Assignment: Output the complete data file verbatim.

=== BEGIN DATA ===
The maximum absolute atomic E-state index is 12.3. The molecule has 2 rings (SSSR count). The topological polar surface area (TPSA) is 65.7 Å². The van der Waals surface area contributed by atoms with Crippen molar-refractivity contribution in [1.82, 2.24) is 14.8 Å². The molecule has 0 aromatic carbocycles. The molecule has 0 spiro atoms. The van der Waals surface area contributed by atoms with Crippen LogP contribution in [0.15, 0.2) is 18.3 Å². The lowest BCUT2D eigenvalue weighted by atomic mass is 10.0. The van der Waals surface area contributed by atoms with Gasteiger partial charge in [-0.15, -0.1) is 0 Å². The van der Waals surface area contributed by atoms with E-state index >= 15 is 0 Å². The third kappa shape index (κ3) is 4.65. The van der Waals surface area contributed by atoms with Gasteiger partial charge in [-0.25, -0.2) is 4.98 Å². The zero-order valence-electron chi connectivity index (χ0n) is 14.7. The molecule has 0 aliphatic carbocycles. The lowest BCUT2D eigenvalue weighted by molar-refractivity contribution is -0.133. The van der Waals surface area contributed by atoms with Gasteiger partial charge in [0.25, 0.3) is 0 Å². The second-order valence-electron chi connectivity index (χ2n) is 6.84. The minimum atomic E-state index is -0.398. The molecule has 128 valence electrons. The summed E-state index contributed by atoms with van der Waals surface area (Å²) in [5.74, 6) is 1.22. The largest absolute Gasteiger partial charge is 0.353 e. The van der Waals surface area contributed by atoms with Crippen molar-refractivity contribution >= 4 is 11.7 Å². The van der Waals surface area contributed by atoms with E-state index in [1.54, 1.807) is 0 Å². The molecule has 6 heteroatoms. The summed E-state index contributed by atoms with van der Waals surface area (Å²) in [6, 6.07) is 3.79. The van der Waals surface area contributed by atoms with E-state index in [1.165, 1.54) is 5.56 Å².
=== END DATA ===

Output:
The maximum absolute atomic E-state index is 12.3. The molecule has 2 rings (SSSR count). The topological polar surface area (TPSA) is 65.7 Å². The van der Waals surface area contributed by atoms with Crippen molar-refractivity contribution in [1.82, 2.24) is 14.8 Å². The molecule has 0 aromatic carbocycles. The molecule has 0 spiro atoms. The van der Waals surface area contributed by atoms with Crippen LogP contribution in [0.15, 0.2) is 18.3 Å². The lowest BCUT2D eigenvalue weighted by atomic mass is 10.0. The van der Waals surface area contributed by atoms with Gasteiger partial charge in [-0.15, -0.1) is 0 Å². The van der Waals surface area contributed by atoms with E-state index >= 15 is 0 Å². The third kappa shape index (κ3) is 4.65. The van der Waals surface area contributed by atoms with Gasteiger partial charge in [-0.25, -0.2) is 4.98 Å². The zero-order valence-electron chi connectivity index (χ0n) is 14.7. The molecule has 0 aliphatic carbocycles. The lowest BCUT2D eigenvalue weighted by molar-refractivity contribution is -0.133. The van der Waals surface area contributed by atoms with Gasteiger partial charge in [0.25, 0.3) is 0 Å². The second-order valence-electron chi connectivity index (χ2n) is 6.84. The minimum atomic E-state index is -0.398. The molecule has 128 valence electrons. The summed E-state index contributed by atoms with van der Waals surface area (Å²) in [5.74, 6) is 1.22. The largest absolute Gasteiger partial charge is 0.353 e. The van der Waals surface area contributed by atoms with Crippen molar-refractivity contribution >= 4 is 11.7 Å². The van der Waals surface area contributed by atoms with E-state index in [1.54, 1.807) is 0 Å². The molecule has 6 heteroatoms. The summed E-state index contributed by atoms with van der Waals surface area (Å²) in [6, 6.07) is 3.79. The van der Waals surface area contributed by atoms with E-state index in [1.165, 1.54) is 5.56 Å².